Friday, September 18, 2015

Math Rangers

Our school highly prioritizes reading with the Reading Rangers program.  Students graduate through levels, with increasing complexity in texts and increasing ZPD levels, that roughly correspond with grade level equivalencies.

The program isn't perfect, because nothing is, but my students have reading stamina and want to read.  This is a welcome change from past years where getting students to read a few chapters within a week was challenge.

However, one criticism from both teachers and students alike can be that math is not prioritized.  It's a valid point, so the math committee decided to create a similar "Math Rangers" program.

We are focusing on students mastering their basic facts, because so much of later concepts relies heavily on the automatic recall of multiplication and division. Early elementary still needs lots of hands-on time with manipulatives, but they should also be exposed to thinking about number bonds.

One of the things I like about Common Core (and the Engage NY lessons we are using) is how addition and subtraction are taught they should be.  

We decided that as a school, there needs to be a focus on math as well as reading.  So the math committee, which I'm a part of, is piloting a math fluency program.  We went with an online component because it would take the grading off the teachers' plates.  We already feel overwhelmed, so telling us we have one more weekly probe to grade was not going to be successful.

We decided to go with mathfactspro, which has a free 30 day trial.  The cost was pretty reasonable ($1 per kid per year).  I made a tracking form, but after meeting with the committee, we're tweaking it again.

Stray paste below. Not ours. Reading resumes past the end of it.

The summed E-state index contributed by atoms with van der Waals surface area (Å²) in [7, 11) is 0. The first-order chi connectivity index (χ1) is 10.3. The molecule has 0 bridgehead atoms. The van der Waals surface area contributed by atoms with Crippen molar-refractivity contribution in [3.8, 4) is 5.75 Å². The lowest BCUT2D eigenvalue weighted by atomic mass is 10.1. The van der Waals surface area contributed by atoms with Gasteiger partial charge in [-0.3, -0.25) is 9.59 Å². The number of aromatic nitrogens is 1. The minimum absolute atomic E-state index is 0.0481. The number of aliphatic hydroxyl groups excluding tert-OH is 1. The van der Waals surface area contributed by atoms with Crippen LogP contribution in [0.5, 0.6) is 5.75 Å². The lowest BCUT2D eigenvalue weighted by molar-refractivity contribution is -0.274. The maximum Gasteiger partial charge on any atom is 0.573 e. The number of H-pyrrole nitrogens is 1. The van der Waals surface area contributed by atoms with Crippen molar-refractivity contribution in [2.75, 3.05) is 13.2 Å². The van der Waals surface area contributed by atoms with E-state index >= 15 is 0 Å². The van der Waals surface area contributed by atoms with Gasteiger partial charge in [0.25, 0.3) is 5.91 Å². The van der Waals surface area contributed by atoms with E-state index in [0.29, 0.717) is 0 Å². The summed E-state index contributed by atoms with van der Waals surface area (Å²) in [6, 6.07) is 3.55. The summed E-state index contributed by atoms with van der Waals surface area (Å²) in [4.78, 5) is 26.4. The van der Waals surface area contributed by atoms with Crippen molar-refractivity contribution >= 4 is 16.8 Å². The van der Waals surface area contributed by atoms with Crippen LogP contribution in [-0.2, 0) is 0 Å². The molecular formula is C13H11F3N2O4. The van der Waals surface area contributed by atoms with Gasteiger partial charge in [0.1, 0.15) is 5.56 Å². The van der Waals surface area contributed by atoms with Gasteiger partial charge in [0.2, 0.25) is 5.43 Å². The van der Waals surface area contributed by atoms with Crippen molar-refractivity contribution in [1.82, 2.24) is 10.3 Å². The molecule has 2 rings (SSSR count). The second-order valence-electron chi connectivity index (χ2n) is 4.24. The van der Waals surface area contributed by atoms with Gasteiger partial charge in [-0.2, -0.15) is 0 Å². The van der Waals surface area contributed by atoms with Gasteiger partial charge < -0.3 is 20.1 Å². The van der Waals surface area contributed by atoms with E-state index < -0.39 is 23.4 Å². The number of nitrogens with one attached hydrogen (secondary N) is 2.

I tried to have all my students use the computers today...that didn't work.  We'll be assigning tables and they'll go once a week during independent practice.

The students start with addition facts, then move on to subtraction, multiplication, and division.  The program tests both their computer skills and their math skills, so it's nice to have those skills embedded into math practice time. 

For me, the prep work was about an hour before I could get them onto the program.  I had to manually enter all my students, create passwords (their student ID numbers), set their levels, and set the number of practice questions.  I also had to make copies of their trackers because they are responsible for tracking their own progress.  They keep their trackers in their math data folders. 

The first time on any computer program is always a learning experience.  What should have taken ten minutes took forty.  We learned to hit the "no jokes" button and that it only worked for part of the time.  Hopefully with the purchased version we won't run into that problem. 

For the students, the logging in part is fairly straight forward.  For me, that's important.  I don't want to have to help them every single time.  I want to be able to go over it a few times and then hand over the control to them.  I don't want this to feel like one more thing I have to juggle because as a very overwhelmed teacher, that's important.  I want this program to be useful, but I also want it to be beneficial for my students.

The kids enjoy it and I'm excited to see if it makes a difference.  We'll compare math scores between our kids (only the math committee got licences) and the other classrooms.  

My munchkins are excited to be part of something new.  I told them that it's a learning opportunity for us all.  

When was the last time you tried something new?  How is it working for you?

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